[But] I'm pretty sure Turnitin would and should win, because (1) the value of the licensing rights in their papers would in any case be next to nil, (2) Turnitin's use is transformative -- in the sense that it uses the original to make something that's very different (much as a parody or a photo search engine that presents thumbnails of others' photos is transformative, though not quite in the same way) -- and therefore is not within the authors' legitimate licensing rights (cf. the Supreme Court's holding that "there is no protectible derivative market for criticism"), and (3) the unpublished status of plaintiff's work should only matter when the defendant is trying to publish the work (or a version of the work), which it isn't doing.

Whadonna More:
Any volunteers to try the 5A angle against compelled-attendance government schools? If the schools respond by submitting student papers to Turnitin themselves so students aren't forced to self-incriminate, there would be a new copyright-infringing step to complain about.
4.17.2009 1:39pm
theobromophile (www):
I know very little copyright law (touched upon American copyright briefly in an international IP course), but it seems as if Turnitin.com isn't really "transforming" the student's works in the traditional meaning. While the papers are going from electronic copy to a database, there is absolutely no creative change to the papers. In fact, the entire point of turnitin.com is that the use of the students' works is not transformative! If it were, the database would be useless.
4.17.2009 1:43pm
allan (mail):
The value of the student's work is virtually nil? Why don't we let the market decide that. The value to the company has some value, surely.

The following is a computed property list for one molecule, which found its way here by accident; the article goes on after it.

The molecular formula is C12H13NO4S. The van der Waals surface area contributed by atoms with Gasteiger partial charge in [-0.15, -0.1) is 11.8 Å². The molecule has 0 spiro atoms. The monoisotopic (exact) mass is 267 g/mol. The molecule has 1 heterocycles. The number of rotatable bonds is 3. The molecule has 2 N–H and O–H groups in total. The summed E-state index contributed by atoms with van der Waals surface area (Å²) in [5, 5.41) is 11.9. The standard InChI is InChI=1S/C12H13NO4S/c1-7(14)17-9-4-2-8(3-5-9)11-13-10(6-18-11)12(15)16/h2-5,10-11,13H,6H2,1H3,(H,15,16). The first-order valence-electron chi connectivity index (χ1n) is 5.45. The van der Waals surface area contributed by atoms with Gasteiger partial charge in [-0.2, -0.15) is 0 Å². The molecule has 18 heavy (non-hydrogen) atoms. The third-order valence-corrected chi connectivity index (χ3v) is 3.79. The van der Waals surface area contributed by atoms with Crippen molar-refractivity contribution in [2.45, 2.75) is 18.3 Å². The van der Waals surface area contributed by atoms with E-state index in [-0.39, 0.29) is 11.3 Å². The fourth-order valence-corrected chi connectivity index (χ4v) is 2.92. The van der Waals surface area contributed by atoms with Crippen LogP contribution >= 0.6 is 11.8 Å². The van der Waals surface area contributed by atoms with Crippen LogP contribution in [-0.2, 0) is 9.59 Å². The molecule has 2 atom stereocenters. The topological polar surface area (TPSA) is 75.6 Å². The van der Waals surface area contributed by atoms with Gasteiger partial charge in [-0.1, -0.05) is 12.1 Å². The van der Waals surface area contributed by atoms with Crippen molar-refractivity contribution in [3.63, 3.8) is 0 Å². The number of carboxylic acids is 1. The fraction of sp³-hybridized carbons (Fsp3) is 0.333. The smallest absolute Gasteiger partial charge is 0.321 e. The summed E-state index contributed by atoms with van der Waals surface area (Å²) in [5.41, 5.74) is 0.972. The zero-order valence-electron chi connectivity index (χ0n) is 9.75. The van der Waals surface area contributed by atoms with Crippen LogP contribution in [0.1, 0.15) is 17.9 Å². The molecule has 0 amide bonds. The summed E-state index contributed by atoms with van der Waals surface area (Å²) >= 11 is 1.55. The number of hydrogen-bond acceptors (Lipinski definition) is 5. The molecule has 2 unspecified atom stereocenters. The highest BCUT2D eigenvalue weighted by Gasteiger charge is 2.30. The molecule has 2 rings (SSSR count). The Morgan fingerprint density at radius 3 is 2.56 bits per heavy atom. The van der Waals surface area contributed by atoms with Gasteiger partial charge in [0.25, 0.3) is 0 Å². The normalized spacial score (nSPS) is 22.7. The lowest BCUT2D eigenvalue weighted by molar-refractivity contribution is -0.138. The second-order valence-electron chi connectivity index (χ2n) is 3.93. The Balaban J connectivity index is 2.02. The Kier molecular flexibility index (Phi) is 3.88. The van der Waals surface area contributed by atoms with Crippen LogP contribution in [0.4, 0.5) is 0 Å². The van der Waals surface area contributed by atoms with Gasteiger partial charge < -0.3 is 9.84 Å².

The value argument can certainly be used for songs and other works. If Apple is selling a song for a $1 per use, that is, for all intents and purposes, nil.

The same goes for a writer whose works are put onto a magazine's electronic database.

And, unless schools are paying nothing for the service, the database (and, therefore, its parts, i.e., papers) are worth something so someone.

I think the students have a much stronger case than commercial artists. Commercial artists intend to put their works in the public market, students do not. If I don't want my work published, why, exactly, can someone do just that?
4.17.2009 1:49pm
allan (mail):
One more point.

What if I want to sell my paper so someone else can plagiarize it? It is not a criminal offense. But this service is reducing the value of my work. That is not fair to me, as the author, and I should be compensated fairly.
4.17.2009 1:51pm
David M. Nieporent (www):
I know very little copyright law (touched upon American copyright briefly in an international IP course), but it seems as if Turnitin.com isn't really "transforming" the student's works in the traditional meaning. While the papers are going from electronic copy to a database, there is absolutely no creative change to the papers. In fact, the entire point of turnitin.com is that the use of the students' works is not transformative! If it were, the database would be useless.
It's not that it literally transforms the work, but that the use is transformed. Rather than treating it as a paper and caring about the contents, it's being treated as a database entry, solely for the purpose of comparing with other papers to detect plagiarism.